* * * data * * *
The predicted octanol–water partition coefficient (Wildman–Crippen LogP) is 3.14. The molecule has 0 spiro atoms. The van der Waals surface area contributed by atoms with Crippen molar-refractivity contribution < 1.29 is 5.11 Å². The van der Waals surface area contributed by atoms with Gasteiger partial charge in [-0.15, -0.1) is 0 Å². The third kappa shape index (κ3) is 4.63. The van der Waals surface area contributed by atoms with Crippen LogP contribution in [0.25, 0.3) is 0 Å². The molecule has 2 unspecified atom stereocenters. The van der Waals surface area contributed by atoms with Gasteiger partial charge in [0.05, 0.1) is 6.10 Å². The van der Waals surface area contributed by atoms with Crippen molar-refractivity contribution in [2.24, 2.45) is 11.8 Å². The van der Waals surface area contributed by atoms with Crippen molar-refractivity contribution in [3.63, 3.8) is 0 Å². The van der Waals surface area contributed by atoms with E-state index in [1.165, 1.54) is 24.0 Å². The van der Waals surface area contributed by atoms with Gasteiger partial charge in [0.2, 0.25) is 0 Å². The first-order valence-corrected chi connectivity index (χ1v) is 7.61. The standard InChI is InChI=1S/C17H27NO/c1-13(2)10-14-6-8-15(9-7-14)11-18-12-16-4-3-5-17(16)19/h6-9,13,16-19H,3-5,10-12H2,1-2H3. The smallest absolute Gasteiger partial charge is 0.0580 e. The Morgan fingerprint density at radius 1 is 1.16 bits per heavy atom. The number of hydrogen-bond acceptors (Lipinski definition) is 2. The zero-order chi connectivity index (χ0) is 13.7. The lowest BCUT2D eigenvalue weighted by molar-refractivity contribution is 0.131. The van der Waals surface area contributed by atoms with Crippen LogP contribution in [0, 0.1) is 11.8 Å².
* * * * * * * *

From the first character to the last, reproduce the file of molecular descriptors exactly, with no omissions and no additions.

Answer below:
The predicted octanol–water partition coefficient (Wildman–Crippen LogP) is 3.14. The molecule has 0 spiro atoms. The van der Waals surface area contributed by atoms with Crippen molar-refractivity contribution < 1.29 is 5.11 Å². The van der Waals surface area contributed by atoms with Gasteiger partial charge in [-0.15, -0.1) is 0 Å². The third kappa shape index (κ3) is 4.63. The van der Waals surface area contributed by atoms with Crippen LogP contribution in [0.25, 0.3) is 0 Å². The molecule has 2 unspecified atom stereocenters. The van der Waals surface area contributed by atoms with Gasteiger partial charge in [0.05, 0.1) is 6.10 Å². The van der Waals surface area contributed by atoms with Crippen molar-refractivity contribution in [2.24, 2.45) is 11.8 Å². The van der Waals surface area contributed by atoms with Crippen molar-refractivity contribution in [3.63, 3.8) is 0 Å². The van der Waals surface area contributed by atoms with E-state index in [1.165, 1.54) is 24.0 Å². The van der Waals surface area contributed by atoms with Gasteiger partial charge in [0.2, 0.25) is 0 Å². The first-order valence-corrected chi connectivity index (χ1v) is 7.61. The standard InChI is InChI=1S/C17H27NO/c1-13(2)10-14-6-8-15(9-7-14)11-18-12-16-4-3-5-17(16)19/h6-9,13,16-19H,3-5,10-12H2,1-2H3. The smallest absolute Gasteiger partial charge is 0.0580 e. The Morgan fingerprint density at radius 1 is 1.16 bits per heavy atom. The number of hydrogen-bond acceptors (Lipinski definition) is 2. The zero-order chi connectivity index (χ0) is 13.7. The lowest BCUT2D eigenvalue weighted by molar-refractivity contribution is 0.131. The van der Waals surface area contributed by atoms with Crippen LogP contribution in [0, 0.1) is 11.8 Å².